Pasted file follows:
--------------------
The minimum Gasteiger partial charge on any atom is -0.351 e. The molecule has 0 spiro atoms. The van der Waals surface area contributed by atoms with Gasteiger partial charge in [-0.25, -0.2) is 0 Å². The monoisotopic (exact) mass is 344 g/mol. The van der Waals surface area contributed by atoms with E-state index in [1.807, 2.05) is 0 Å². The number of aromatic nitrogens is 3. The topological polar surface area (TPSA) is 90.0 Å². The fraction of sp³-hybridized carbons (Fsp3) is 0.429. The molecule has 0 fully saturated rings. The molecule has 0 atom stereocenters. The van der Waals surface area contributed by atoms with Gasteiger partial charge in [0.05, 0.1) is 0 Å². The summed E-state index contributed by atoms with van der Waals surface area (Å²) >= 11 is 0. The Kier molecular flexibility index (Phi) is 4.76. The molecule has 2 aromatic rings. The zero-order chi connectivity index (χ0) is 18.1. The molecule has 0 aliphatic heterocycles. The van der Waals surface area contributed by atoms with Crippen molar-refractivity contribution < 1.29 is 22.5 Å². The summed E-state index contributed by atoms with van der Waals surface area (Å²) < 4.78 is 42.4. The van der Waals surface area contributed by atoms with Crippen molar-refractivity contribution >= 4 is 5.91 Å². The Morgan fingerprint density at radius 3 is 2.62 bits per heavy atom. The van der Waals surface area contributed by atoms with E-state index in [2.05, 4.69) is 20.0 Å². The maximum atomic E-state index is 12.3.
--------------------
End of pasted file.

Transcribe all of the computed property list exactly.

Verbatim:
The minimum Gasteiger partial charge on any atom is -0.351 e. The molecule has 0 spiro atoms. The van der Waals surface area contributed by atoms with Gasteiger partial charge in [-0.25, -0.2) is 0 Å². The monoisotopic (exact) mass is 344 g/mol. The van der Waals surface area contributed by atoms with E-state index in [1.807, 2.05) is 0 Å². The number of aromatic nitrogens is 3. The topological polar surface area (TPSA) is 90.0 Å². The fraction of sp³-hybridized carbons (Fsp3) is 0.429. The molecule has 0 fully saturated rings. The molecule has 0 atom stereocenters. The van der Waals surface area contributed by atoms with Gasteiger partial charge in [0.05, 0.1) is 0 Å². The summed E-state index contributed by atoms with van der Waals surface area (Å²) >= 11 is 0. The Kier molecular flexibility index (Phi) is 4.76. The molecule has 2 aromatic rings. The zero-order chi connectivity index (χ0) is 18.1. The molecule has 0 aliphatic heterocycles. The van der Waals surface area contributed by atoms with Crippen molar-refractivity contribution < 1.29 is 22.5 Å². The summed E-state index contributed by atoms with van der Waals surface area (Å²) < 4.78 is 42.4. The van der Waals surface area contributed by atoms with Crippen molar-refractivity contribution >= 4 is 5.91 Å². The Morgan fingerprint density at radius 3 is 2.62 bits per heavy atom. The van der Waals surface area contributed by atoms with E-state index in [2.05, 4.69) is 20.0 Å². The maximum atomic E-state index is 12.3.